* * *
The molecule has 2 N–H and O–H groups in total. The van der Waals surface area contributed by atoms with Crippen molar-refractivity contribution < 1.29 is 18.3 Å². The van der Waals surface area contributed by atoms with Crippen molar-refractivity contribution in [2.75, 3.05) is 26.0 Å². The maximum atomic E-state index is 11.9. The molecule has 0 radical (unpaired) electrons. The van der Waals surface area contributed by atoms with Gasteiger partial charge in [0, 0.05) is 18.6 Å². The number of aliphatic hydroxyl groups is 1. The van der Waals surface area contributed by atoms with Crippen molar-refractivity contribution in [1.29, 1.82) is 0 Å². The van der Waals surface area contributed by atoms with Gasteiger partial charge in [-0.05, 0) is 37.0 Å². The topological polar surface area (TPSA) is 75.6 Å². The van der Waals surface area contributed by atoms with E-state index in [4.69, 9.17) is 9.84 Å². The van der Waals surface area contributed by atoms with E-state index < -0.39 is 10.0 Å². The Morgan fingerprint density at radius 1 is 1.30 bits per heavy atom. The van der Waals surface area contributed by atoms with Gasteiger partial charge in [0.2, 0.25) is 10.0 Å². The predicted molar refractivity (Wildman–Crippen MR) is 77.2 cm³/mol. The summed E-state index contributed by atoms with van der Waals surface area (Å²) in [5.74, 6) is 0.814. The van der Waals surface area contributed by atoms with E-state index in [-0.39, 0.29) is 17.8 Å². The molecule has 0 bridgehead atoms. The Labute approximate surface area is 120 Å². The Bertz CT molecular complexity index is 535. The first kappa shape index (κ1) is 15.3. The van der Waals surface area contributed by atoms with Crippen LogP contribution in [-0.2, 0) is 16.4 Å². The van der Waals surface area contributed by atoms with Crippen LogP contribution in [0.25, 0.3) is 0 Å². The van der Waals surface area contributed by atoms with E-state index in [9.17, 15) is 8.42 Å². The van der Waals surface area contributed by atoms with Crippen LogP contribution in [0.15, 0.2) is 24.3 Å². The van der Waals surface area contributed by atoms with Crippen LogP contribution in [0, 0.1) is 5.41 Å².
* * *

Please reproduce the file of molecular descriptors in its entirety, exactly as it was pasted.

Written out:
The molecule has 2 N–H and O–H groups in total. The van der Waals surface area contributed by atoms with Crippen molar-refractivity contribution < 1.29 is 18.3 Å². The van der Waals surface area contributed by atoms with Crippen molar-refractivity contribution in [2.75, 3.05) is 26.0 Å². The maximum atomic E-state index is 11.9. The molecule has 0 radical (unpaired) electrons. The van der Waals surface area contributed by atoms with Gasteiger partial charge in [0, 0.05) is 18.6 Å². The number of aliphatic hydroxyl groups is 1. The van der Waals surface area contributed by atoms with Crippen molar-refractivity contribution in [1.29, 1.82) is 0 Å². The van der Waals surface area contributed by atoms with Gasteiger partial charge in [-0.05, 0) is 37.0 Å². The topological polar surface area (TPSA) is 75.6 Å². The van der Waals surface area contributed by atoms with E-state index in [4.69, 9.17) is 9.84 Å². The van der Waals surface area contributed by atoms with E-state index < -0.39 is 10.0 Å². The Morgan fingerprint density at radius 1 is 1.30 bits per heavy atom. The van der Waals surface area contributed by atoms with Gasteiger partial charge in [0.2, 0.25) is 10.0 Å². The predicted molar refractivity (Wildman–Crippen MR) is 77.2 cm³/mol. The summed E-state index contributed by atoms with van der Waals surface area (Å²) in [5.74, 6) is 0.814. The van der Waals surface area contributed by atoms with E-state index in [-0.39, 0.29) is 17.8 Å². The molecule has 0 bridgehead atoms. The Labute approximate surface area is 120 Å². The Bertz CT molecular complexity index is 535. The first kappa shape index (κ1) is 15.3. The van der Waals surface area contributed by atoms with Crippen LogP contribution in [-0.2, 0) is 16.4 Å². The van der Waals surface area contributed by atoms with Crippen LogP contribution in [0.25, 0.3) is 0 Å². The van der Waals surface area contributed by atoms with E-state index in [9.17, 15) is 8.42 Å². The van der Waals surface area contributed by atoms with Crippen LogP contribution in [0.15, 0.2) is 24.3 Å². The van der Waals surface area contributed by atoms with Crippen LogP contribution in [0, 0.1) is 5.41 Å².